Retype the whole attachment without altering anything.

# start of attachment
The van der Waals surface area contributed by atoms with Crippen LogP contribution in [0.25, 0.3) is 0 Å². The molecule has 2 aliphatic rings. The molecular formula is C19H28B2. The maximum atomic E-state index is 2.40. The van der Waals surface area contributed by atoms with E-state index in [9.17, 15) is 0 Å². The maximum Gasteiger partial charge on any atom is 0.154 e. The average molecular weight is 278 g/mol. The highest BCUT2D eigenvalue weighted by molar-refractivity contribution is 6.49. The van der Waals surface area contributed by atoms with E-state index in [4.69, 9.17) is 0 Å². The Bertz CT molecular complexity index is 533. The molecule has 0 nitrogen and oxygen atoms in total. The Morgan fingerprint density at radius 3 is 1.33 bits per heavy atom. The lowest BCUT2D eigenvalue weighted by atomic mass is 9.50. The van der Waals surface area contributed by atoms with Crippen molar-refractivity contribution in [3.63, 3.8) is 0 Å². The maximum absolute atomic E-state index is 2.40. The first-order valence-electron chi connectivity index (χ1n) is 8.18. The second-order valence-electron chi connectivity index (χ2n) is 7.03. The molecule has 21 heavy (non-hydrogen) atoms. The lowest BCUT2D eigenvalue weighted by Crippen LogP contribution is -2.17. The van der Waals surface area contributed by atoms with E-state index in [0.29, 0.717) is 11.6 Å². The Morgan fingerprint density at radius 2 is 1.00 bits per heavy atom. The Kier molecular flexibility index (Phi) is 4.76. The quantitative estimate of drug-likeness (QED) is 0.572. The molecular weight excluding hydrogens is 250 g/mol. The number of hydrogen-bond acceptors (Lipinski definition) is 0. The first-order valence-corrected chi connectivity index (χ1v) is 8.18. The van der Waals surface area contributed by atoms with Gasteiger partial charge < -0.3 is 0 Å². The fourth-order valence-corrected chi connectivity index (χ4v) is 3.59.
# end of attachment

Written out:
The van der Waals surface area contributed by atoms with Crippen LogP contribution in [0.25, 0.3) is 0 Å². The molecule has 2 aliphatic rings. The molecular formula is C19H28B2. The maximum atomic E-state index is 2.40. The van der Waals surface area contributed by atoms with E-state index in [9.17, 15) is 0 Å². The maximum Gasteiger partial charge on any atom is 0.154 e. The average molecular weight is 278 g/mol. The highest BCUT2D eigenvalue weighted by molar-refractivity contribution is 6.49. The van der Waals surface area contributed by atoms with E-state index in [4.69, 9.17) is 0 Å². The Bertz CT molecular complexity index is 533. The molecule has 0 nitrogen and oxygen atoms in total. The Morgan fingerprint density at radius 3 is 1.33 bits per heavy atom. The lowest BCUT2D eigenvalue weighted by atomic mass is 9.50. The van der Waals surface area contributed by atoms with Crippen molar-refractivity contribution in [3.63, 3.8) is 0 Å². The maximum absolute atomic E-state index is 2.40. The first-order valence-electron chi connectivity index (χ1n) is 8.18. The second-order valence-electron chi connectivity index (χ2n) is 7.03. The molecule has 21 heavy (non-hydrogen) atoms. The lowest BCUT2D eigenvalue weighted by Crippen LogP contribution is -2.17. The van der Waals surface area contributed by atoms with E-state index in [0.29, 0.717) is 11.6 Å². The Morgan fingerprint density at radius 2 is 1.00 bits per heavy atom. The Kier molecular flexibility index (Phi) is 4.76. The quantitative estimate of drug-likeness (QED) is 0.572. The molecular weight excluding hydrogens is 250 g/mol. The number of hydrogen-bond acceptors (Lipinski definition) is 0. The first-order valence-corrected chi connectivity index (χ1v) is 8.18. The van der Waals surface area contributed by atoms with Gasteiger partial charge < -0.3 is 0 Å². The fourth-order valence-corrected chi connectivity index (χ4v) is 3.59.